How happy are you – really?
Our culture has been whispering to our ears since we could listen: more is better. Be more, do more, have more. It’s not a want, it’s a need!
When we look at it as that, we all know it’s wrong, right? You don’t need more. You (alone) are enough. Having more stuff, more busyness, more power and prestige do not actually increase your worth as a human being.
Now, if we wish to turn away from that “more is better” way of thinking, we need to be intentional about what we replace it with. Once you’ve tried, it actually feels good to reject the cultural imperative to accumulate. It feels good to refute the status quo. It feels like the opposite of mindless consumption.
Coming from a place where abundance is scarce and wealth, prestige and power are considered fruits of hard labor, I have been taught (since early age) about the value of simple living, all the while secretly brewing inside my heart the urge to gain more “stuff” in life because of that lack. Yet, through the years of gradually getting hold of the “things” I’ve been dreaming of since childhood, my eyes also begin to behold the unquenchable thirst for more. I realized that I can’t be satisfied by what I have already gained; instead, as I gain one thing, I crave for another two or more, and the process goes on and on and on.
Now, this truth likewise holds true to many. Despite cultural, social and financial backgrounds – we all have that unquenchable thirst for more.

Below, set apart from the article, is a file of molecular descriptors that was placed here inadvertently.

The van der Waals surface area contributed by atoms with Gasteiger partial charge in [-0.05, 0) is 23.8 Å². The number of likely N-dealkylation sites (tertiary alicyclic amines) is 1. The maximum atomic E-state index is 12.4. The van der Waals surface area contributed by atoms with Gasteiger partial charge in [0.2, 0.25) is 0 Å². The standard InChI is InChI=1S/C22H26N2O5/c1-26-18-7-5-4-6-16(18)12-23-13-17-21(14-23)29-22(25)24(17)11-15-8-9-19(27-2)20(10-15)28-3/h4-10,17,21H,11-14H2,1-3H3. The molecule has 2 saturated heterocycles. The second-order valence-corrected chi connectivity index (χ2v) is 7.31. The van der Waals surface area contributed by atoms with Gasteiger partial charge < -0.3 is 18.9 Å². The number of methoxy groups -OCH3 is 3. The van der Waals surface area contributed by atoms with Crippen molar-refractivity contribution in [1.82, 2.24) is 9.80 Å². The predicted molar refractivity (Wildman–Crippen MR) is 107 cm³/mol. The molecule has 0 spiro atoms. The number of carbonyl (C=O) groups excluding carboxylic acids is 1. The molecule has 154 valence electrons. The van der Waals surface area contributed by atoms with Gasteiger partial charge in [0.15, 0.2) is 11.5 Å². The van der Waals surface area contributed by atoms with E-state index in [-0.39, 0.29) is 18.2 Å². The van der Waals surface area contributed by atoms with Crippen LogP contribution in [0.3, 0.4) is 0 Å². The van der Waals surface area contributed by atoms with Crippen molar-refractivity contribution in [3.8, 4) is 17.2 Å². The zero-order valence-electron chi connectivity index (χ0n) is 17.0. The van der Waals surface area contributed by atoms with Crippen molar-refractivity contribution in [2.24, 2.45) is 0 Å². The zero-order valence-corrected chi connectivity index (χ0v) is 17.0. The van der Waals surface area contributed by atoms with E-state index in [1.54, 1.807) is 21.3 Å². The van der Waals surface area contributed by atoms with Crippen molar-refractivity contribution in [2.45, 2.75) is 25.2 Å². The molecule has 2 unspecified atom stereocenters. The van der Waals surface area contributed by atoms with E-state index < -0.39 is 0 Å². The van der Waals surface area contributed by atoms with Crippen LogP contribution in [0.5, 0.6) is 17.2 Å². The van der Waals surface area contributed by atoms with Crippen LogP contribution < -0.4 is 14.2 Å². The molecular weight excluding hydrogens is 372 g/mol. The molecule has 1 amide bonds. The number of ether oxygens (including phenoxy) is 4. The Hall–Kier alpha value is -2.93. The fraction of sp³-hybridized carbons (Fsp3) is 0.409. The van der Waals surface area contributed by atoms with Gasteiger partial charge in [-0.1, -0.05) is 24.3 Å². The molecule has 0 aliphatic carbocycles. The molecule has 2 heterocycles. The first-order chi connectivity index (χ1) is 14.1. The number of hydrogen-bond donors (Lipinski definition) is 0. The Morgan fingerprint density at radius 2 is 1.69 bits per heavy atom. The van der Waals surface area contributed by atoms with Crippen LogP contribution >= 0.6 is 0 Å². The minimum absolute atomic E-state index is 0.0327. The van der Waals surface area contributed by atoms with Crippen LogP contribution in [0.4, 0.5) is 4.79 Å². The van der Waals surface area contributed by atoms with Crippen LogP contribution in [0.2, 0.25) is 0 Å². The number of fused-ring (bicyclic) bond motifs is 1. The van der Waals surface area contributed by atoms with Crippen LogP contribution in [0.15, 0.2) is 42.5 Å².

I do understand that a simple life has a different meaning and a different value for every person. For me, it means eliminating all but the essential, eschewing chaos for peace, and spending your time doing what’s important to you.
It means getting rid of many of the things you do so you can spend time with people you love and do the things you love. It means getting rid of the clutter so you are left with only that which gives more value to your worth.
However, getting to simplicity isn’t always a simple process. It’s a journey, not a destination, and it can often be a journey of two steps forward, and one backward, of perseverance and grit, and of firm resolve for humble contentment.
Designing a simple life doesn’t just mean throwing out all the things. It’s not about a life of more nor it’s about a life of less – it’s about the life that’s right for you.
You don’t have to get rid of things just for the sake of getting rid of them. You remove what you don’t need (in your home, in your thoughts, in your schedule) to make room for the life you want to live.
Designing a simple life means having fewer distractions in your life, so you can focus on what matters. It’s about saying no to everything that gets in the way, but saying yes to what’s right for you.
It means having more of some things: more time, more energy, more space, more flex in your budget, more peace of mind. It means having less of others: less distractions, less frustration, less clutter, less drain on your resources.
Yes. We have so many real “stuff” in life. Sometimes, after everything’s been said and done, all that we truly need in life is a mind open to new perspective, a heart that is brave enough to challenge the status quo and pair of eyes that can see beyond the things branded “valuable” by the world’s standards.
Yes, you can be happy and content if you strive to heed the life that’s right for you. Not by anybody else’s standards but by your own self.
P.S.: This article was written by Andrei – the founder of Thought Avenue: Speak your mind – a blogger-contributor for realsimpleway.com. If you want to read more thought-provoking motivational articles please click here.
Photo credits: Google photos